Black and white baby books: Reading black and white baby books out loud is one of the best things you can do to kickstart your newborn’s development.
Her heart pounded like the beat of a rave as she skidded to a halt. Breathing in through her nose and out through her mouth, she fought to slow her heart rate and breathing. If she wanted to make the shots, she needed to get control of herself. She peered around the corner and checked the escalator. Still deserted. Thank God, she’d beaten them.
How much do Australian parents and carers read to their children? Are they doing it more or less than before? What would encourage them to do it more? Find out all the answers to these questions and more.
Reading out loud to children is crucial for the development but finding the time for shared reading can be tough. Check out these top 6 tips for fitting more shared reading into your child’s routine and watch as they reap the benefits.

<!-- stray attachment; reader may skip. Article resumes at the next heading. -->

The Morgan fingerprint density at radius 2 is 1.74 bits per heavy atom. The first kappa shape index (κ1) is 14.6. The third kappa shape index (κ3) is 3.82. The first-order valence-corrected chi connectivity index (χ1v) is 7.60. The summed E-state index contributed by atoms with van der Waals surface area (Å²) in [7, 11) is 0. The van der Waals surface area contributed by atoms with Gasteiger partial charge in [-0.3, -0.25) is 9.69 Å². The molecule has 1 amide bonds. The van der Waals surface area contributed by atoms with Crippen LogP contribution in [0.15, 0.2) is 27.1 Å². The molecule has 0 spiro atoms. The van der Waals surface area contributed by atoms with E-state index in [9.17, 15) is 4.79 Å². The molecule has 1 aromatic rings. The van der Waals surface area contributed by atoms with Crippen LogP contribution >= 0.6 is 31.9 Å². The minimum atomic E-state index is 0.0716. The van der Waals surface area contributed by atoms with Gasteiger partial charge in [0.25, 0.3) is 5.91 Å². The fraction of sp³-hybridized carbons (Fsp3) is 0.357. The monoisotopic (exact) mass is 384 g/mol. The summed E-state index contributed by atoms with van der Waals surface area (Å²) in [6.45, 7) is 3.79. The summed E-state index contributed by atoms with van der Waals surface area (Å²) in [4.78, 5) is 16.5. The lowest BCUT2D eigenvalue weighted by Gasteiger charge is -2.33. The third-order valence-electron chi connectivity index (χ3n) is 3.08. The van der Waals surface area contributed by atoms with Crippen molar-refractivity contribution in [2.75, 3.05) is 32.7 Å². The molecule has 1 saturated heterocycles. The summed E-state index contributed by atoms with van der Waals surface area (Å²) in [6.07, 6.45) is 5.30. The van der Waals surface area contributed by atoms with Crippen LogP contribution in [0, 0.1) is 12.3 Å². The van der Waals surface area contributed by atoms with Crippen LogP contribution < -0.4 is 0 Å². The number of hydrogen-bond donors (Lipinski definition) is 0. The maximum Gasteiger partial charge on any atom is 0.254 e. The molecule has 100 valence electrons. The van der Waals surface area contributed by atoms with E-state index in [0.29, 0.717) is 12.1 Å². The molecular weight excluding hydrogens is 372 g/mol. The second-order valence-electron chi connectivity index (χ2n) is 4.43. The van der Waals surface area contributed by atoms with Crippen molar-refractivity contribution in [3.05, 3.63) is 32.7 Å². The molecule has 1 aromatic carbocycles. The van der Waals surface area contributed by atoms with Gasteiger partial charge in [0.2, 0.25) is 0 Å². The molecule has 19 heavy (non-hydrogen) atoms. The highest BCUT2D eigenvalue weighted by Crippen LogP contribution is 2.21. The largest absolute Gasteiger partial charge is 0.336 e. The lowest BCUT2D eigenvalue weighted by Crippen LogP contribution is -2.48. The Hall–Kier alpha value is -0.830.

Just because your child can read independently doesn’t mean you should stop reading out loud to them
So your child can read by him/herself now and you think you should stop reading out loud to him/her? No! There are many benefits to continuing.
Many parents wanting to do what’s best for their child wonder when they should start reading to their child. Before birth? Immediately after birth? At 6 months of age? Some also wonder whether they should only be reading to their child at bedtime. If this sounds familiar, find out all you need to know to make the right reading decision for your child.
I love Goodkind’s earlier work but unfortunately Death’s Mistress is the latest in a string of under-performers by this writing star.
A contest, unknown lands and a reluctant traveller make A. L. Tait’s ‘The Mapmaker Chronicles: Race to the End of the World’ an engaging adventure story for children aged 9 and over.
Patricia Cornwell’s ‘Book of the Dead’ has an interesting premise and plenty of intrigue but for me, the execution let it down.